Gas bar thieves

Slime is everywhere, most notably if one is an habituĂ© of the gas bar in a well-traveled area. I pity the poor tourist who fills his tank and wanders into the store to pay in cash. If he’s lucky, he’s rounded up to the nearest dollar, which makes counting his change that much easier.

More likely, he’s at a gas’n’go and has used his credit card at the pump, but must wander into the store for water, pop, gum, cigarettes, or a treat for his sweet tooth.

If the day is long, like mine are, then attention isn’t at its highest.

High enough, mind you, to let the teller know that I gave her a twenty.

“Oh, sorry,” she replies, sounding too practiced and too much in haste. An honest error more often gets a fumbled reply.

When the cashier is trying to take you, the cash goes right into the till before she gives change back.

If the cashier is smart, the bill is left laying on the till while she hands you your change. That way, you can’t screw the cashier by telling her that you gave her a larger bill. It evens things out.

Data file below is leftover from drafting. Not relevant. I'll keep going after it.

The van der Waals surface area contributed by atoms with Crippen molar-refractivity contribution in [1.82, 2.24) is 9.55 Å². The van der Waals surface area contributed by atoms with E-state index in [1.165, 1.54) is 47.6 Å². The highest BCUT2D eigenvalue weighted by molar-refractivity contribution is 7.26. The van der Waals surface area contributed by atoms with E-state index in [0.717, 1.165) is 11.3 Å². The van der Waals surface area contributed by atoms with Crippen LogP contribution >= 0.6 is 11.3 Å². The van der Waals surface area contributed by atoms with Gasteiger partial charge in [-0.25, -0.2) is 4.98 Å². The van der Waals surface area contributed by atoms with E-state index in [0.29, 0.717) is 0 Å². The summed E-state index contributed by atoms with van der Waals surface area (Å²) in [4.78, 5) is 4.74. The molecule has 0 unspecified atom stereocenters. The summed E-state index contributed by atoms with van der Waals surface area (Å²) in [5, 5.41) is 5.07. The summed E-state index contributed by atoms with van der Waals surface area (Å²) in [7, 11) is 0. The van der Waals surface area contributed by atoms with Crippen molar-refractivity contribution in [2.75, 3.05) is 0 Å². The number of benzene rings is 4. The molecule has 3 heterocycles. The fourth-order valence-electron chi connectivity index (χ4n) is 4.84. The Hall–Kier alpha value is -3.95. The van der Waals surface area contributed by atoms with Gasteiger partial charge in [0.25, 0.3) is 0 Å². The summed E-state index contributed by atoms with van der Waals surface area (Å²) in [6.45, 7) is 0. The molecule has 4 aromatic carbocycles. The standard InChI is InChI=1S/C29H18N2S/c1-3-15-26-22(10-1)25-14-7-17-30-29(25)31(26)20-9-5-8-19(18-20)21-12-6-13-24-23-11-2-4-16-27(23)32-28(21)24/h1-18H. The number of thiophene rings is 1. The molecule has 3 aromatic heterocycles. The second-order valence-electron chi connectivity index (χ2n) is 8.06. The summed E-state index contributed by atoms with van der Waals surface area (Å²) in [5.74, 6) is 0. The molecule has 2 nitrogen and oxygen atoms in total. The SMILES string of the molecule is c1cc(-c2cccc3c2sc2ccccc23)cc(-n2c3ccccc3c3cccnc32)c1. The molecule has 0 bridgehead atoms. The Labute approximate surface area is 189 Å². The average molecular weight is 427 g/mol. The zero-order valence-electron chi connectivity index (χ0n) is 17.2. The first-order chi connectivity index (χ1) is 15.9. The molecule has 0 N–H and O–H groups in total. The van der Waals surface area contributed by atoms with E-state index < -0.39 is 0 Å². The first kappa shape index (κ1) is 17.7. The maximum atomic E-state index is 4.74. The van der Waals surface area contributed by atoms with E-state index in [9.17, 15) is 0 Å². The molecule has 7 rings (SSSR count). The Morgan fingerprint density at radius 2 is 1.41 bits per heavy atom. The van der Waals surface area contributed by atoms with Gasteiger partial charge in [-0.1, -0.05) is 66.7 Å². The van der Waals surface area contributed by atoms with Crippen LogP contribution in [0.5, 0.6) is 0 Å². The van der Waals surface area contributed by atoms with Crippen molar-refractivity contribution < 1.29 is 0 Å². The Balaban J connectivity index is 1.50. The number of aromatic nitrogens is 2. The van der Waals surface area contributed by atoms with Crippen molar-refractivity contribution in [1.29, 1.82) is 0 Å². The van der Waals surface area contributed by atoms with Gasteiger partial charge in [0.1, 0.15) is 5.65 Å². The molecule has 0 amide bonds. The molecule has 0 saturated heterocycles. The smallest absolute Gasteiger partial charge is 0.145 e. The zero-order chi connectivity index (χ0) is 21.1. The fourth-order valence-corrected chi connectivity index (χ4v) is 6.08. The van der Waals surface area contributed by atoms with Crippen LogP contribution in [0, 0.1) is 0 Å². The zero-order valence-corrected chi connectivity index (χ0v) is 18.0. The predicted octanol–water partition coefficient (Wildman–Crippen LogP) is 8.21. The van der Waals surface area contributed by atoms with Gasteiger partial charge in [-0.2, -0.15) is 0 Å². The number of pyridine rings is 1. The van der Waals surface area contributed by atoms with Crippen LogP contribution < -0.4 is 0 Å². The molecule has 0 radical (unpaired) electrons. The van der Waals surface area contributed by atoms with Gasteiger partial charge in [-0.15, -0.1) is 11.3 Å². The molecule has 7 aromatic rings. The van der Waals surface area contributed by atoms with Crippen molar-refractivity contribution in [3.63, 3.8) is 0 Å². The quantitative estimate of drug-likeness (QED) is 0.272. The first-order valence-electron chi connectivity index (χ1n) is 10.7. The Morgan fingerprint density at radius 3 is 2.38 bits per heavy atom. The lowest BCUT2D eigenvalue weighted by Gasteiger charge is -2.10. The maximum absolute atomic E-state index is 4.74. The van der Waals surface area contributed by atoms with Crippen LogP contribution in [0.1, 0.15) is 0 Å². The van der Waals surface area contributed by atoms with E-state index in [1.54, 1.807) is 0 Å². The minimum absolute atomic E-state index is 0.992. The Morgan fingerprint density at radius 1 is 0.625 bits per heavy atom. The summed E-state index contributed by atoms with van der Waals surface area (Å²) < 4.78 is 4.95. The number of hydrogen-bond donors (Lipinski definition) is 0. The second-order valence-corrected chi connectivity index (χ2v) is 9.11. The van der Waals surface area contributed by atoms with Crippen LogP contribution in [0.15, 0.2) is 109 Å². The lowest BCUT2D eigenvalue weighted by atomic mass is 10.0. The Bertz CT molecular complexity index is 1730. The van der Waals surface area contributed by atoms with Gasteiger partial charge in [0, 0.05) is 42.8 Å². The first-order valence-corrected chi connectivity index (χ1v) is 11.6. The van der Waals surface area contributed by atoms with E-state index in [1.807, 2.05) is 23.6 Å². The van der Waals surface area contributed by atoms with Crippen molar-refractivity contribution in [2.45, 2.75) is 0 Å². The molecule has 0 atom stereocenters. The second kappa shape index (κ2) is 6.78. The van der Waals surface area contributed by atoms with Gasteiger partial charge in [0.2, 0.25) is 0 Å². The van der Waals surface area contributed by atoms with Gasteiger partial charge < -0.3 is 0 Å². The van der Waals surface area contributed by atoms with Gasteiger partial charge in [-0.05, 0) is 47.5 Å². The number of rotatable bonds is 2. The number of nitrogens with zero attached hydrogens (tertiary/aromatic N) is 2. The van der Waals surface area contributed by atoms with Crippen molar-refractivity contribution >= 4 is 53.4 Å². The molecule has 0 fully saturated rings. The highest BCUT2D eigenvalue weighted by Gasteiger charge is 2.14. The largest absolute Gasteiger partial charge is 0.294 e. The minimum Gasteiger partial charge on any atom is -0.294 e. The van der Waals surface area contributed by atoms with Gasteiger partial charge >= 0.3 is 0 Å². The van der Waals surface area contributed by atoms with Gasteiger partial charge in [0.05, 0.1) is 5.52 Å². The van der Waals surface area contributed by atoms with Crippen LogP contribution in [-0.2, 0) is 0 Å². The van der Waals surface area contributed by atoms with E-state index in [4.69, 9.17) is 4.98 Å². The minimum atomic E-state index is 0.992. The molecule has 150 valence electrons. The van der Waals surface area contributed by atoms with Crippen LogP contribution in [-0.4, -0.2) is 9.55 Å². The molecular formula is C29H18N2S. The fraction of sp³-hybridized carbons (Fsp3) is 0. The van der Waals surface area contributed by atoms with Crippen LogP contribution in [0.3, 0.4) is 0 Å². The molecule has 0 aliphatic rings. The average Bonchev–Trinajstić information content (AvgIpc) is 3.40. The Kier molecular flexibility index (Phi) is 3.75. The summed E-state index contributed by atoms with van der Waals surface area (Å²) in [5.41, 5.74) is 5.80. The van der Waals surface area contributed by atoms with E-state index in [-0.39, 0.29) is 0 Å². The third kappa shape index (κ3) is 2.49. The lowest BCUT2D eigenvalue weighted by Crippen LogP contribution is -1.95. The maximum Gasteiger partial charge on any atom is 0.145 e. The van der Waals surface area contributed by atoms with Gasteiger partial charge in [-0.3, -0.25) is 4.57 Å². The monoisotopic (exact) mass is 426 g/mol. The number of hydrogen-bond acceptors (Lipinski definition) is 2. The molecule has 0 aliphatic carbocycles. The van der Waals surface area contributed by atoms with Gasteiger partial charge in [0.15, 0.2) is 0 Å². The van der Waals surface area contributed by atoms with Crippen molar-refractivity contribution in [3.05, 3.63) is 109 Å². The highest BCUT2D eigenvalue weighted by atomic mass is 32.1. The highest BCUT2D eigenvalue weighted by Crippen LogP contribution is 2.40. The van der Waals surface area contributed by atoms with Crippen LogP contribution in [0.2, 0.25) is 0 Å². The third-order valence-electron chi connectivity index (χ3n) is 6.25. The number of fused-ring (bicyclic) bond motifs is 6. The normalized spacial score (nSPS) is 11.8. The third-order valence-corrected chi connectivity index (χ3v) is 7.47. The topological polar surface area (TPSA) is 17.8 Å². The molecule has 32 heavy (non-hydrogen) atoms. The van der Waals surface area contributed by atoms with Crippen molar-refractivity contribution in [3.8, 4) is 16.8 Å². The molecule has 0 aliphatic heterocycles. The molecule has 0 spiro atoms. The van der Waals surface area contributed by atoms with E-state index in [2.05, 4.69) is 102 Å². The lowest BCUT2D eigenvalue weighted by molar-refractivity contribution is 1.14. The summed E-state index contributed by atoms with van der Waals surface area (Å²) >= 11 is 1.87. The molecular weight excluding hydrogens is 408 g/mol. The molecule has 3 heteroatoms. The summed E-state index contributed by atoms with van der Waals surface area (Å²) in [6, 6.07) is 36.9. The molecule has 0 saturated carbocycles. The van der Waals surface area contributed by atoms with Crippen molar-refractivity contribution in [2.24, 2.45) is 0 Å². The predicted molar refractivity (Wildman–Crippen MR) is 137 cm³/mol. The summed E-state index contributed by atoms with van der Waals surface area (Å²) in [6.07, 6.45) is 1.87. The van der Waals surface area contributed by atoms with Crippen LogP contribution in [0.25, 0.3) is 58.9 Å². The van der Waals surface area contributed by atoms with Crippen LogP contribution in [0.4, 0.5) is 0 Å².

Still holding out my open hand, I get my ten dollars added to the change in my palm. When I press the point by looking the cashier in the eye, she looks away, then turns around and pretends to do something else.

Nice try, sez I.

No response, but then, I didn’t expect one.

I waited for about 20 seconds before I turned and left.

Out of the corner of my eye, I watched as she then turned around.

I waved the ten at her as I was going out the door.

I really enjoyed cheating the thief out of her ten-spot.

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